Have you ever wanted to switch fields, but whenever anyone looked at your resume or listened to your pitch the only suggestion they could offer was more of what you already knew or what you’dve already done? We don’t like it when we’re put in a box, but we do it others all the time, latching onto existing information as reference points.

If you tell someone that the distance between two cities is 1,280 miles and then ask him to guess the distance between two other cities, he is likely to guess a number closer to 1,280 than 128. Our assumptions about the transferability of skills aren’t all that different. If you want to switch fields, anchor evidence of your transition to a reference point. Make it easy for people to see how your desired career is a reasonable transition from where you’re currently at.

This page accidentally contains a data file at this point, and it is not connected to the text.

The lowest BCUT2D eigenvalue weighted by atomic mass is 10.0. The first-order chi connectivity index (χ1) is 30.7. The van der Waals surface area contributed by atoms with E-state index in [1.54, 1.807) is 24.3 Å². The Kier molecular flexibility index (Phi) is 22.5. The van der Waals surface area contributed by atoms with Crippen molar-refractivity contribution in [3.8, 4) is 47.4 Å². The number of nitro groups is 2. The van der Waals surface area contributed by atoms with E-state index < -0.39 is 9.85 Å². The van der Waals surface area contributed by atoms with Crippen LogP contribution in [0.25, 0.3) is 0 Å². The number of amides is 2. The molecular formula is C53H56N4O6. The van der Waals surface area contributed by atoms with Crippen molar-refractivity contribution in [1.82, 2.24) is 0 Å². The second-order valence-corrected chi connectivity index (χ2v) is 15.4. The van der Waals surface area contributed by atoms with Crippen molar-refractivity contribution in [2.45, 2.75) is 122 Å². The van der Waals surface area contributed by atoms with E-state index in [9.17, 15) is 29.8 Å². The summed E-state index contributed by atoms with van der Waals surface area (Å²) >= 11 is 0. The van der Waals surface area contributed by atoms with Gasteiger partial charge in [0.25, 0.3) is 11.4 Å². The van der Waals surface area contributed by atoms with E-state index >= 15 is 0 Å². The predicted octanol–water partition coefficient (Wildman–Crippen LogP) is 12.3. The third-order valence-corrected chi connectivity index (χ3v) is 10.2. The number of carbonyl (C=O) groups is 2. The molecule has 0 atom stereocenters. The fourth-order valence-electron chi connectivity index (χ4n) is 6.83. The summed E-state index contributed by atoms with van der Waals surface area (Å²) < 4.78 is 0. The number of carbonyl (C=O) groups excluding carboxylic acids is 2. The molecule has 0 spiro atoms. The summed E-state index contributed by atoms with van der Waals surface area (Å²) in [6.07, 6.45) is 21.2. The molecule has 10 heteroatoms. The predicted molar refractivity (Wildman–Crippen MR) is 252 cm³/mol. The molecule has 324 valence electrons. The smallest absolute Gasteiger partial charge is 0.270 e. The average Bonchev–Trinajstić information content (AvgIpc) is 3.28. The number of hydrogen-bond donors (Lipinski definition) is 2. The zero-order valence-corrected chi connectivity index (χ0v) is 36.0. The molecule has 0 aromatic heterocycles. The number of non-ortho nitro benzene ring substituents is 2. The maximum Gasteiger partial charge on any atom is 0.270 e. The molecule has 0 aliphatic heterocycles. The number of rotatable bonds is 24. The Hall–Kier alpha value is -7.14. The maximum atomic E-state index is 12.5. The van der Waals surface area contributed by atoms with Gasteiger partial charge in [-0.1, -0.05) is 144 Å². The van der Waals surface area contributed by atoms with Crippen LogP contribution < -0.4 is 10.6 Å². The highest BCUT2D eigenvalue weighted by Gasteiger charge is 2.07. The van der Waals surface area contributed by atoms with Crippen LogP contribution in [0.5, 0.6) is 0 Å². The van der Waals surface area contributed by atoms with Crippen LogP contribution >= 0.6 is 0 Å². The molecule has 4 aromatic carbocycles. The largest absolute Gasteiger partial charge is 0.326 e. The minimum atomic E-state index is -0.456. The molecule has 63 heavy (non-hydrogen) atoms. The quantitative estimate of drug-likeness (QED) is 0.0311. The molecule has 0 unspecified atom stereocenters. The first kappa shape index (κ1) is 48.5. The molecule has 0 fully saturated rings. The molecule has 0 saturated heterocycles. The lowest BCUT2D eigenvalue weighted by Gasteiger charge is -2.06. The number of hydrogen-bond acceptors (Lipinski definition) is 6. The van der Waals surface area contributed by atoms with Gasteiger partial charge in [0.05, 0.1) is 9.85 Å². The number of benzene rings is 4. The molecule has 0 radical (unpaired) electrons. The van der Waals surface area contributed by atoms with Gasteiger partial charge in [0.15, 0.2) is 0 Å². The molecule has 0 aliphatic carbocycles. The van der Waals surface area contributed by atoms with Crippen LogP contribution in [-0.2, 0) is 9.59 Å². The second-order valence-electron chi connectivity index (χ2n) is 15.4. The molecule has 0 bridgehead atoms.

When my husband first moved to Washington, DC he joined a volunteer group as a way to integrate into the community and broaden his network. In the last of his three years with the group, he served as Director, in addition to working full-time, of an annual event held on the National Mall gaining some impressive event planning and fund raising experience. Shortly after the event he began looking for another job. In most every conversation he had with those in his network it was recommended he pursue a career in fundraising.

Though he thoroughly enjoyed his volunteer experience, a career in fundraising was not his goal. Interested in impact investing, he began to study for the CFA and take numerous classes from Coursera related to his field of interest. No one in his network now suggests a career as a fundraiser.

If you want to recreate yourself create a reference point. Not only will you then be able to control the direction of the conversation, you’ll also being gaining valuable insights for yourself.